Sensitive to this threat from below, sections of the capitalist elite fear that Bolsonaro’s policies will provoke a social and economic explosion calling into question their class domination over society.
That position was exposed in an “open letter” by economists and businessmen criticizing Bolsonaro’s handling of the pandemic. Among its signatories are former ministers and former presidents of the Central Bank, the head of Brazil’s biggest meatpacking corporation and the chairman of the board of Itaú Bank—the largest financial conglomerate in the Southern Hemisphere. Joining them was the author of the economic program of the pseudo-left Socialism and Freedom Party (PSOL).
The letter stated that “as long as the pandemic is not controlled by competent federal government action” the economic recession “will not be overcome.” Its recommendation, repeated over and over, is that the government spend the least possible amount required to contain a social explosion.
Its first and central demand is the acceleration of the purchase and distribution of vaccines. Thus far only six percent of the population has received a first dose. The letter claims that “the vaccine cost-benefit ratio is on the order of six times for every Real spent on purchase and application.” Next, it advocates the free distribution of masks and government encouragement of their use, affirming that it would have “a low cost compared to COVID-19 containment benefits.”
While proclaiming that the “need for a lockdown must be evaluated,” the letter expresses extreme concern about the “scope of activities covered” and its duration. It asserts that “the best combination is one that maximizes the benefits in terms of reducing virus transmission and minimizes economic effects.” The same standard is applied to financial aid, which should be lean and focused on the most affected sectors of the population.
The letter also makes a virulent attack on school closures, claiming that the criminal experience of reopening schools in São Paulo, which caused thousands of infections of educators and students and dozens of deaths, was proof of the “relatively low level of infection in schools.”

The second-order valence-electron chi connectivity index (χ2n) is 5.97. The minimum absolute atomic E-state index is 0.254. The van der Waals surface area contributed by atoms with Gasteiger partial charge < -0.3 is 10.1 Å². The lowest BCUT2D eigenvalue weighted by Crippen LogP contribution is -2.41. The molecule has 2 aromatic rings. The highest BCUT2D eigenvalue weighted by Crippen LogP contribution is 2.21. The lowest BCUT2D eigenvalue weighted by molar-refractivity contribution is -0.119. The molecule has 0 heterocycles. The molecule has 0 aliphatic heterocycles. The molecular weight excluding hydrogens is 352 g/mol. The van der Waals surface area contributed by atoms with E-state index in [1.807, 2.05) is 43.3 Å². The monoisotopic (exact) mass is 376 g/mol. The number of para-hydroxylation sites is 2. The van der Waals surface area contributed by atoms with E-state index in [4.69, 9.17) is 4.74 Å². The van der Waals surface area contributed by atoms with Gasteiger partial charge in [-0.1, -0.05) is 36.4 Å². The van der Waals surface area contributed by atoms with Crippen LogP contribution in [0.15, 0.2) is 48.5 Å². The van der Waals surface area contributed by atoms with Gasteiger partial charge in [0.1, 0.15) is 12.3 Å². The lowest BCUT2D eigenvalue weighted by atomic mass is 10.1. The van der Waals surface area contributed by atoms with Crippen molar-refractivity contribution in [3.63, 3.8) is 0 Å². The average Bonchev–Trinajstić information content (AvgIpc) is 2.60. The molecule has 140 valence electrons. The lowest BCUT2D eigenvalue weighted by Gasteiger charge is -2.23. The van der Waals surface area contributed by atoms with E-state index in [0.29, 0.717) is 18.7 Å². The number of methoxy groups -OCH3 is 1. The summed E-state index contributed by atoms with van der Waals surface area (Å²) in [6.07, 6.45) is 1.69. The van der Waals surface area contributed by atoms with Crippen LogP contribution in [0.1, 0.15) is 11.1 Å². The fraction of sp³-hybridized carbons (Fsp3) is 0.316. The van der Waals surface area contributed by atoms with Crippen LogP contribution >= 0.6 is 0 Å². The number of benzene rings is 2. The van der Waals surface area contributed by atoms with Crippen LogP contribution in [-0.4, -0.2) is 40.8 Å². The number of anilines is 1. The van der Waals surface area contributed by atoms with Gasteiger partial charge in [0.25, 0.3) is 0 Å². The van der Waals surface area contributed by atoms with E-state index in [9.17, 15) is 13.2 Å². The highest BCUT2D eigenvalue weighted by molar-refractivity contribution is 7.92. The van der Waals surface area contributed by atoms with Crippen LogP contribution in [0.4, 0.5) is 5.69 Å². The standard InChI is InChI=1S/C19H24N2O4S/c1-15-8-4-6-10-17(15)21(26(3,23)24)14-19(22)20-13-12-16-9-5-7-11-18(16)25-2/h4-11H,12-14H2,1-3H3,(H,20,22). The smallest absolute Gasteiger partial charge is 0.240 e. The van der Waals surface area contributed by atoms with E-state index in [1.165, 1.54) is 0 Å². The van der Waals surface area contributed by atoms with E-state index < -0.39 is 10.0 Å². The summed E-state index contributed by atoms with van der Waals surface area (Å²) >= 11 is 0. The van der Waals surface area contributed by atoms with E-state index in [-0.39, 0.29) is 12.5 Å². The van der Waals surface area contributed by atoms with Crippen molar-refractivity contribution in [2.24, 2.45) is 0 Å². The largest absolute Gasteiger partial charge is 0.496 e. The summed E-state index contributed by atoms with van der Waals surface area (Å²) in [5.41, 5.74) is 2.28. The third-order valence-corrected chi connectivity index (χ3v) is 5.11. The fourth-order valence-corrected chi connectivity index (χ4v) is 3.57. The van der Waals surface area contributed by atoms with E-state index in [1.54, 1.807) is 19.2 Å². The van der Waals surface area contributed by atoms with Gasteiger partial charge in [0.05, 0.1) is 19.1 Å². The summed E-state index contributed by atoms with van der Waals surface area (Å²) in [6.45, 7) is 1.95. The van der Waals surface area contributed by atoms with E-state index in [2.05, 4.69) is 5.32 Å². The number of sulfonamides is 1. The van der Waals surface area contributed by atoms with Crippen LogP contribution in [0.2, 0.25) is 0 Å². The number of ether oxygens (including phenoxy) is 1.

This supposed opposition within the ruling class to Bolsonaro is a complete fraud. None of what is proposed guarantees an effective containment of the pandemic. While posing cosmetic differences with Bolsonaro’s policies, this program is founded upon the same hostility to the determinations of science and the interests of preserving lives.
This same essential program finds political expression in the rotten alliance, widely celebrated in the bourgeois media, between the Workers Party (PT) and the Brazilian Social Democracy Party (PSDB), the traditional party of the Brazilian right, materialized in the National Governors Forum. The governors represented in this body have kept all economic activities open in their states and promoted the homicidal reopening of schools. With the single difference that they do not attack the use of masks and vaccines, as Bolsonaro does, they bear the same criminal responsibility for the COVID-19 disaster in Brazil.
This is also, fundamentally, the program of the trade unions, which has acted as arms of the corporations to keep them operating regardless of the risks to workers and society as a whole. The unions have systematically sabotaged workers’ struggles for the closure of businesses and schools. These organizations have also responded with nervousness to agitation among their ranks and, like the bourgeois sector behind the “open letter,” demanded the acceleration of vaccinations for their workers so that capitalist exploitation can return to normal.
Combating the catastrophe created by the pandemic requires an independent working class program, which points in a radically different direction.
Instead of a partial lockdown, based upon a cost-benefit analysis weighing profits against human lives, the working class must fight for a shutdown of all activities that are non-essential to society. Those activities that are maintained should operate under workers’ control and with the aid of scientists and health professionals to ensure workers’ safety. A full income—not starvation bonuses—must be provided for all working families.
The implementation of this program is required to save the lives not only of working people in Brazil, but of their class brothers and sisters all over the planet.
The global nature of the COVID-19 pandemic proves the necessity of the abolition of the capitalist nation-state system. The struggles of the workers in Brazil must be united with those of the international working class to stop the spread of the coronavirus and to implement socialist measures, including the expropriation of the financial oligarchy and the ending of private ownership of the means of production to make way for a scientifically organized and democratically controlled world economy that places human lives over profit.